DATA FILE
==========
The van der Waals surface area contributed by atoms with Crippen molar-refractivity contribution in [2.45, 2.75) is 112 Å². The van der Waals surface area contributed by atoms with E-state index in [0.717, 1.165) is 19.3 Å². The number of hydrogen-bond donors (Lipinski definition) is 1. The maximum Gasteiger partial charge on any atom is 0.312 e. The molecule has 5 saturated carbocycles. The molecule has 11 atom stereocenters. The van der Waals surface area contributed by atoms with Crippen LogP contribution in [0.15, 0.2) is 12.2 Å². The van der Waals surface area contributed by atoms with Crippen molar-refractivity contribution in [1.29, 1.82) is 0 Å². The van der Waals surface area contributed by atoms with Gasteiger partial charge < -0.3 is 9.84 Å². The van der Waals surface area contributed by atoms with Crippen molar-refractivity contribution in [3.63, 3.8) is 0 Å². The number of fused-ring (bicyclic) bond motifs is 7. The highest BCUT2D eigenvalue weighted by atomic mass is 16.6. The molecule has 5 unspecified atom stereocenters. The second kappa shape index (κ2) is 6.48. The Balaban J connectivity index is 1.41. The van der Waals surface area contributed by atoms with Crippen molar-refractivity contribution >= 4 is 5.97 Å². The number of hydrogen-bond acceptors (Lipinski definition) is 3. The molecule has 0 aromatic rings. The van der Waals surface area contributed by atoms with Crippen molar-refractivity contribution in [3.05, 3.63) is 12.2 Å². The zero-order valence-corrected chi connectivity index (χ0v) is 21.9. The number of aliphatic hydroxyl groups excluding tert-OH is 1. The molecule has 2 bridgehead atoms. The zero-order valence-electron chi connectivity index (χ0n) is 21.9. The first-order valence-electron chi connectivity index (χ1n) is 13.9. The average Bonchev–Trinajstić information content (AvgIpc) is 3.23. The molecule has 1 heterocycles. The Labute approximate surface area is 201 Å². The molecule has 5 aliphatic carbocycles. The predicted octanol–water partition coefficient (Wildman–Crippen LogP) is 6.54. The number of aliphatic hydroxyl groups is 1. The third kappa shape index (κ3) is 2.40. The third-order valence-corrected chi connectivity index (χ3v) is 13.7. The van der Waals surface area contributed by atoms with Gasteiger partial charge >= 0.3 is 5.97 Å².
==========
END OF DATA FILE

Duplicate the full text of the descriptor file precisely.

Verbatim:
The van der Waals surface area contributed by atoms with Crippen molar-refractivity contribution in [2.45, 2.75) is 112 Å². The van der Waals surface area contributed by atoms with E-state index in [0.717, 1.165) is 19.3 Å². The number of hydrogen-bond donors (Lipinski definition) is 1. The maximum Gasteiger partial charge on any atom is 0.312 e. The molecule has 5 saturated carbocycles. The molecule has 11 atom stereocenters. The van der Waals surface area contributed by atoms with Crippen LogP contribution in [0.15, 0.2) is 12.2 Å². The van der Waals surface area contributed by atoms with Crippen molar-refractivity contribution in [1.29, 1.82) is 0 Å². The van der Waals surface area contributed by atoms with Gasteiger partial charge < -0.3 is 9.84 Å². The van der Waals surface area contributed by atoms with Crippen molar-refractivity contribution in [3.63, 3.8) is 0 Å². The number of fused-ring (bicyclic) bond motifs is 7. The highest BCUT2D eigenvalue weighted by atomic mass is 16.6. The molecule has 5 unspecified atom stereocenters. The second kappa shape index (κ2) is 6.48. The Balaban J connectivity index is 1.41. The van der Waals surface area contributed by atoms with Crippen molar-refractivity contribution >= 4 is 5.97 Å². The number of hydrogen-bond acceptors (Lipinski definition) is 3. The molecule has 0 aromatic rings. The van der Waals surface area contributed by atoms with Crippen molar-refractivity contribution in [3.05, 3.63) is 12.2 Å². The zero-order valence-corrected chi connectivity index (χ0v) is 21.9. The number of aliphatic hydroxyl groups excluding tert-OH is 1. The molecule has 2 bridgehead atoms. The zero-order valence-electron chi connectivity index (χ0n) is 21.9. The first-order valence-electron chi connectivity index (χ1n) is 13.9. The average Bonchev–Trinajstić information content (AvgIpc) is 3.23. The molecule has 1 heterocycles. The Labute approximate surface area is 201 Å². The molecule has 5 aliphatic carbocycles. The predicted octanol–water partition coefficient (Wildman–Crippen LogP) is 6.54. The number of aliphatic hydroxyl groups is 1. The third kappa shape index (κ3) is 2.40. The third-order valence-corrected chi connectivity index (χ3v) is 13.7. The van der Waals surface area contributed by atoms with Gasteiger partial charge >= 0.3 is 5.97 Å².